Tuesday, August 23, 2005

On The Beach


Going to the beach is an indelible part of my Karachi experience. It all started when my father decreed that he would go en famille to a company "hut" on what is now (for unfathomable reasons) known as the French Beach. Those days were mildly enjoyable. The parents would bicker on the way to the beach, while we were there and then back all the way again. Conceptually, the beach to them was an extension of the home. Leisure was an abstraction. I would take my latest Blyton blockbuster and sit on a rock chewing sandy chicken sandwiches while following the infinitely more interesting adventures of precocious children in rural England. My parents would play Scrabble (bickering in between turns) and my creative sisters would design sand towns that would put Corbusier to shame.
As a young adult, the experience was a little better. A bunch of friends would traipse out to the beach. I would join them in slathering Hawaiian Tropic all over myself (having decreed that my natural tan was insufficiently sexy) and we would lie out with Heineken's, books and a boom box. The idea was to get away from the hustle of the city, to stare endlessly at the horizon and to chatter ceaselessly with ones friends. Oh yes. The sandy chicken sandwiches were still on offer and provided a link with my earlier beach experience.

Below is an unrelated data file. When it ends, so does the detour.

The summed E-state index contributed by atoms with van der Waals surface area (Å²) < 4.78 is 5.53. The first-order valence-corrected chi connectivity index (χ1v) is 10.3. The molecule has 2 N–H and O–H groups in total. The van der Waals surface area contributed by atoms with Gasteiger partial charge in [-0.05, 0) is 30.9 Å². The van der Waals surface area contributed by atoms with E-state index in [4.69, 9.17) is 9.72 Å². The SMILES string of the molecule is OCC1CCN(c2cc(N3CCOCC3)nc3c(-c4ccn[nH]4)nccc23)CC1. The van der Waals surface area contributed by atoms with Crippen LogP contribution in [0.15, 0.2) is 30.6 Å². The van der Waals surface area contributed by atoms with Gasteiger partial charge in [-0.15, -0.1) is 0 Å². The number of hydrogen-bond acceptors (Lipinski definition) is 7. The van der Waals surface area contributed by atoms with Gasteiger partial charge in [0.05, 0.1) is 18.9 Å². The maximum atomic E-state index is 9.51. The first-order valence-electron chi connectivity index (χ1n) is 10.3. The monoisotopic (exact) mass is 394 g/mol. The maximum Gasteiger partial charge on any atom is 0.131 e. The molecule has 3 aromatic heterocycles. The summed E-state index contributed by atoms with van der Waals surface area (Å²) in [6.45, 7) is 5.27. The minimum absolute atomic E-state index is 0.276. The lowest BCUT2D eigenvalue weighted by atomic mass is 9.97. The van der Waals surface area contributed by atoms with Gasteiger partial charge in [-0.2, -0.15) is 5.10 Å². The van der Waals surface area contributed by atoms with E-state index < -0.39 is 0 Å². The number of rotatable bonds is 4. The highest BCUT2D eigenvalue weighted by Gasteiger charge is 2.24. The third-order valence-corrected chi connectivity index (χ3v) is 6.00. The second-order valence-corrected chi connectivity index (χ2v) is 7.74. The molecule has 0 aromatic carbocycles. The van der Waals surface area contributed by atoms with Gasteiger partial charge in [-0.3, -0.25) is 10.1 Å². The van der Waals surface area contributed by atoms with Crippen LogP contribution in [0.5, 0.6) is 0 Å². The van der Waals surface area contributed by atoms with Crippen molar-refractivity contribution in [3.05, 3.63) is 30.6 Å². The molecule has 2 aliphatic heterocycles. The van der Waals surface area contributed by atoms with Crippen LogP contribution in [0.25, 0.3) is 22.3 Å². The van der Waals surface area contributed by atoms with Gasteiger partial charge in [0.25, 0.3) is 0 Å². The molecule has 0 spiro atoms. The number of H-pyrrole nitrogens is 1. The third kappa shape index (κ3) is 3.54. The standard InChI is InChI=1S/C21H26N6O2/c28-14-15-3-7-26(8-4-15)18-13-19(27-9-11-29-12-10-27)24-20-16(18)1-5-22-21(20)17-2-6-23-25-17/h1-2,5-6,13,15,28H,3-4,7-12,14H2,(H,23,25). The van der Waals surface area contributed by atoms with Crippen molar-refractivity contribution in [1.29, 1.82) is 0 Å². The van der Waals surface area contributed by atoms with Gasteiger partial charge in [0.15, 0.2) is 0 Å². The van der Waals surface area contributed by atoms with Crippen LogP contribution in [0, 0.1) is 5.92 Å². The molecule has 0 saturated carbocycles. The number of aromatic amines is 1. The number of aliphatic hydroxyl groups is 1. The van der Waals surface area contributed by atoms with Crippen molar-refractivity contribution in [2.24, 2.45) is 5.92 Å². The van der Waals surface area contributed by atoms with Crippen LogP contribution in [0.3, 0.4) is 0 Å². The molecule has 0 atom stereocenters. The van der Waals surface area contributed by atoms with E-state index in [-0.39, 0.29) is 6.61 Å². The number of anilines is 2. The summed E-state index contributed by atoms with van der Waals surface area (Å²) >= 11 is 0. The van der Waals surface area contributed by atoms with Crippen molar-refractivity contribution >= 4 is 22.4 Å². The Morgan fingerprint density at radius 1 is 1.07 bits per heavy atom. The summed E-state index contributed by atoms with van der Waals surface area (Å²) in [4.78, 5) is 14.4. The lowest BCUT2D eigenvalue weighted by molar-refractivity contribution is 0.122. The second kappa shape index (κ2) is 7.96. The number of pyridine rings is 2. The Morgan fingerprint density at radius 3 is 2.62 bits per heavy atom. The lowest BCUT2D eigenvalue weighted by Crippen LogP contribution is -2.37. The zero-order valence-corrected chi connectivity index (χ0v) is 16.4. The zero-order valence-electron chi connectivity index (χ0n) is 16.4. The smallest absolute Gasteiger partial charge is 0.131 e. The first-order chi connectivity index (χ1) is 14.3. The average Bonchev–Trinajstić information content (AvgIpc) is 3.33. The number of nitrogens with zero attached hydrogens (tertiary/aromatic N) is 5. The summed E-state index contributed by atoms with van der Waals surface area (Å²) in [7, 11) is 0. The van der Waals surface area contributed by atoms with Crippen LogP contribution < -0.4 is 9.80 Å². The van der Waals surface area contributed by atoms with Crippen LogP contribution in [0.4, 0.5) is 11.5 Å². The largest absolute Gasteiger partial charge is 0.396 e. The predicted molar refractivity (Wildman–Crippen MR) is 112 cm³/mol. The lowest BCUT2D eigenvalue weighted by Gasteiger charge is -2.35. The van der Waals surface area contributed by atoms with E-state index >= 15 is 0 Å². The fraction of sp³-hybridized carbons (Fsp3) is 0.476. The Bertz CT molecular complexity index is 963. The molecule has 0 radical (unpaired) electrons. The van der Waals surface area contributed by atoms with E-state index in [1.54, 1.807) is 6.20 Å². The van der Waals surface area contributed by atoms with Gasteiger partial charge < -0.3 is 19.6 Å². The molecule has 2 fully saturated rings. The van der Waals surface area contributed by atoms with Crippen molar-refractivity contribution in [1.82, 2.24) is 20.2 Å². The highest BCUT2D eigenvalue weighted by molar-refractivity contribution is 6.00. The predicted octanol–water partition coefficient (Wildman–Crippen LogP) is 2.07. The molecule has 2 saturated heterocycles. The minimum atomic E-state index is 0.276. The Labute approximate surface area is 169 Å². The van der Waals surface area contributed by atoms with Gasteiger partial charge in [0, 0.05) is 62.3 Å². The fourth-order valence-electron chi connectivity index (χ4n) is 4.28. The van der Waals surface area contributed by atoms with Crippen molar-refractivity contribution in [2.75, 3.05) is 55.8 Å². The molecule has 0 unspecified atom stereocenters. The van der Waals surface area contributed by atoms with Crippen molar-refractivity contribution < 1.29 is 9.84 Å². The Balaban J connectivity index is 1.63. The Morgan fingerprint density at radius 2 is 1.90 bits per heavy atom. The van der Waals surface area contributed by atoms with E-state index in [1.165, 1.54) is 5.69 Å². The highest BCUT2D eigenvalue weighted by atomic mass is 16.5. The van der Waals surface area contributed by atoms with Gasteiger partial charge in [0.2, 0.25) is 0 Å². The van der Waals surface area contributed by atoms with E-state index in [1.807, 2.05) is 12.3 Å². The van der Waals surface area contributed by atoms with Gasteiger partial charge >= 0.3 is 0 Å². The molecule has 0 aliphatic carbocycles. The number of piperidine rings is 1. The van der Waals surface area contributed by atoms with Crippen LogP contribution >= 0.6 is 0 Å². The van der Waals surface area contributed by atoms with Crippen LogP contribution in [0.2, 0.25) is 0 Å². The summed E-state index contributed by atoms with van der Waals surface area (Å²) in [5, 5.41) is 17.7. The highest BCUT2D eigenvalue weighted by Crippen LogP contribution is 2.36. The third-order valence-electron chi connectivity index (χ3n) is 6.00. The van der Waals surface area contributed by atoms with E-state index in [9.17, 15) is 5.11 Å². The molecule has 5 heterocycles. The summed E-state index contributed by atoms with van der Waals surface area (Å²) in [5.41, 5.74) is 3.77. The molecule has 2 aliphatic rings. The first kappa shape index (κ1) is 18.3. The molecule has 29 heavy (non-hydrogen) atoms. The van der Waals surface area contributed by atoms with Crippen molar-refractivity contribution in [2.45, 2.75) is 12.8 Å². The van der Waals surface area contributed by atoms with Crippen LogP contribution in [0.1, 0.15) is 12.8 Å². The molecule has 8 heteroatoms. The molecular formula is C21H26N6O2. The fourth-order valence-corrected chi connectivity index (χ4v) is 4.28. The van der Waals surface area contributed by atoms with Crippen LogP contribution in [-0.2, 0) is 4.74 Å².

The years rolled by and I moved away to Islamabad. The beach became an abstraction. Once I remember opening some old bags and my yellow beach espadrilles popped out, replete with Karachi sand. Unfortunately, my Karachi trips were never long enough to accomodate a trip to the beach. Friends tried to organise something for a decade and a half but we never made it. My parents had decided it was easier to bicker in the airconditioned privacy of their bedroom and their beach experiences faded into sepia. So it was with some excitement that I allowed myself to be talked into a trip to the beach. "We'll be there in the morning, right?" I asked with breathless anticipation. "No you idiot. Nobody goes to the beach in the mornings any longer. We meet in the evenings for cocktails, followed up by a good barbecue." Ouch. I didn't dare ask about tanning. Maybe the health warning had finally filtered in to the Karachi demi monde.
The first apparent change hit me on the way. The shanty towns and cardboard "soft drink" stalls were now concrete structures. Hideous electricity pylons boasted the arrival of modernity. A flyover under construction announced the importance of this part of town. Further on, "green" signs advised against intefering with the sand turtles which breed in the area. The beach "huts" looked the same. Dilapilated, corroded and unfit for long term habitation. I had thought that Karachi's trademark conspicuous consumption would have worked its way into five star huts. Nothing of the sort. Maybe the well heeled enjoy the thought of slumming it for a few hours, safe in the knowledge that real comfort is only an hour away.